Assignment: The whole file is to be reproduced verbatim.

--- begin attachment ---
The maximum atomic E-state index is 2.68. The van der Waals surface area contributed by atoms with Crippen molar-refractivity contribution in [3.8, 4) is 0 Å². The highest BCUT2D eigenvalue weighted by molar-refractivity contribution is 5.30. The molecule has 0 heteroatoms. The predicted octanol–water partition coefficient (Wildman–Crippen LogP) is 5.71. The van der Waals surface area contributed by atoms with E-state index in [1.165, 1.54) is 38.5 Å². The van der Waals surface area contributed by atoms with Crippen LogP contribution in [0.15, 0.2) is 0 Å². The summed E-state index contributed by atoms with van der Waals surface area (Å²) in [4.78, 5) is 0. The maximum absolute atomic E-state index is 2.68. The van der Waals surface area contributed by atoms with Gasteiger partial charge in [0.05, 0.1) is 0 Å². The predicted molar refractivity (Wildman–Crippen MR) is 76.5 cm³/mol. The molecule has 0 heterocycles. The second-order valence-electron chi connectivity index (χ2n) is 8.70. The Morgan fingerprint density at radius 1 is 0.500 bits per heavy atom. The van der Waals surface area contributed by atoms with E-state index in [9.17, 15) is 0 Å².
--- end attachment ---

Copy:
The maximum atomic E-state index is 2.68. The van der Waals surface area contributed by atoms with Crippen molar-refractivity contribution in [3.8, 4) is 0 Å². The highest BCUT2D eigenvalue weighted by molar-refractivity contribution is 5.30. The molecule has 0 heteroatoms. The predicted octanol–water partition coefficient (Wildman–Crippen LogP) is 5.71. The van der Waals surface area contributed by atoms with E-state index in [1.165, 1.54) is 38.5 Å². The van der Waals surface area contributed by atoms with Crippen LogP contribution in [0.15, 0.2) is 0 Å². The summed E-state index contributed by atoms with van der Waals surface area (Å²) in [4.78, 5) is 0. The maximum absolute atomic E-state index is 2.68. The van der Waals surface area contributed by atoms with Gasteiger partial charge in [0.05, 0.1) is 0 Å². The predicted molar refractivity (Wildman–Crippen MR) is 76.5 cm³/mol. The molecule has 0 heterocycles. The second-order valence-electron chi connectivity index (χ2n) is 8.70. The Morgan fingerprint density at radius 1 is 0.500 bits per heavy atom. The van der Waals surface area contributed by atoms with E-state index in [9.17, 15) is 0 Å².